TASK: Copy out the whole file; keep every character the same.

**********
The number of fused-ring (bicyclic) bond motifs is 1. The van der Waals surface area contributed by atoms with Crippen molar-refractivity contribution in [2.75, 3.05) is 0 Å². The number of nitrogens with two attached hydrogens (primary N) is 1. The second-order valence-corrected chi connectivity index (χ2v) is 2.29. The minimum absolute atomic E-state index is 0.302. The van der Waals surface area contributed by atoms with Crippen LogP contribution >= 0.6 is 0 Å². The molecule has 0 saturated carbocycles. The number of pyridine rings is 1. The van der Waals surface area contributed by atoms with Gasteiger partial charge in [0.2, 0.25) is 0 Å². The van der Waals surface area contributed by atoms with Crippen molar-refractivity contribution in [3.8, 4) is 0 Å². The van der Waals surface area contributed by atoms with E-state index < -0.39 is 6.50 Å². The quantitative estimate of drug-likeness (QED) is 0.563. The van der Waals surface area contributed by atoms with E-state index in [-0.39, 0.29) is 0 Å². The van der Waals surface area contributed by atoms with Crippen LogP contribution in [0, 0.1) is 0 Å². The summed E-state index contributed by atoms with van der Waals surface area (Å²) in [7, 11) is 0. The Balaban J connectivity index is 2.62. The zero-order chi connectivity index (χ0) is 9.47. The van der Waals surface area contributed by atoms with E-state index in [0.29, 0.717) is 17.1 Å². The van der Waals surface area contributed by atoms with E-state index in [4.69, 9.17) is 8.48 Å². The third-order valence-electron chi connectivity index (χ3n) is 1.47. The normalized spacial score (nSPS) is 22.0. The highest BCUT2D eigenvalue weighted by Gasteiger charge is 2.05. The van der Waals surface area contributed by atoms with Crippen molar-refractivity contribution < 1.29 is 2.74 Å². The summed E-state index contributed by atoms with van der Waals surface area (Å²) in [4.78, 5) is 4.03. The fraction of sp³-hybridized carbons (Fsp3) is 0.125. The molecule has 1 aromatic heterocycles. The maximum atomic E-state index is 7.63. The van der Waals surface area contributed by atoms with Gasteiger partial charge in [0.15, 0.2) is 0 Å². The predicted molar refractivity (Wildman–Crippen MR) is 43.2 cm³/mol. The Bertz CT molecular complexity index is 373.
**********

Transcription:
The number of fused-ring (bicyclic) bond motifs is 1. The van der Waals surface area contributed by atoms with Crippen molar-refractivity contribution in [2.75, 3.05) is 0 Å². The number of nitrogens with two attached hydrogens (primary N) is 1. The second-order valence-corrected chi connectivity index (χ2v) is 2.29. The minimum absolute atomic E-state index is 0.302. The van der Waals surface area contributed by atoms with Crippen LogP contribution >= 0.6 is 0 Å². The molecule has 0 saturated carbocycles. The number of pyridine rings is 1. The van der Waals surface area contributed by atoms with Gasteiger partial charge in [0.2, 0.25) is 0 Å². The van der Waals surface area contributed by atoms with Crippen molar-refractivity contribution in [3.8, 4) is 0 Å². The van der Waals surface area contributed by atoms with E-state index < -0.39 is 6.50 Å². The quantitative estimate of drug-likeness (QED) is 0.563. The van der Waals surface area contributed by atoms with E-state index in [-0.39, 0.29) is 0 Å². The van der Waals surface area contributed by atoms with Crippen LogP contribution in [0, 0.1) is 0 Å². The summed E-state index contributed by atoms with van der Waals surface area (Å²) in [7, 11) is 0. The Balaban J connectivity index is 2.62. The zero-order chi connectivity index (χ0) is 9.47. The van der Waals surface area contributed by atoms with E-state index in [0.29, 0.717) is 17.1 Å². The van der Waals surface area contributed by atoms with E-state index in [4.69, 9.17) is 8.48 Å². The third-order valence-electron chi connectivity index (χ3n) is 1.47. The normalized spacial score (nSPS) is 22.0. The highest BCUT2D eigenvalue weighted by Gasteiger charge is 2.05. The van der Waals surface area contributed by atoms with Crippen molar-refractivity contribution < 1.29 is 2.74 Å². The summed E-state index contributed by atoms with van der Waals surface area (Å²) in [4.78, 5) is 4.03. The fraction of sp³-hybridized carbons (Fsp3) is 0.125. The molecule has 1 aromatic heterocycles. The maximum atomic E-state index is 7.63. The van der Waals surface area contributed by atoms with Gasteiger partial charge in [0.15, 0.2) is 0 Å². The predicted molar refractivity (Wildman–Crippen MR) is 43.2 cm³/mol. The Bertz CT molecular complexity index is 373.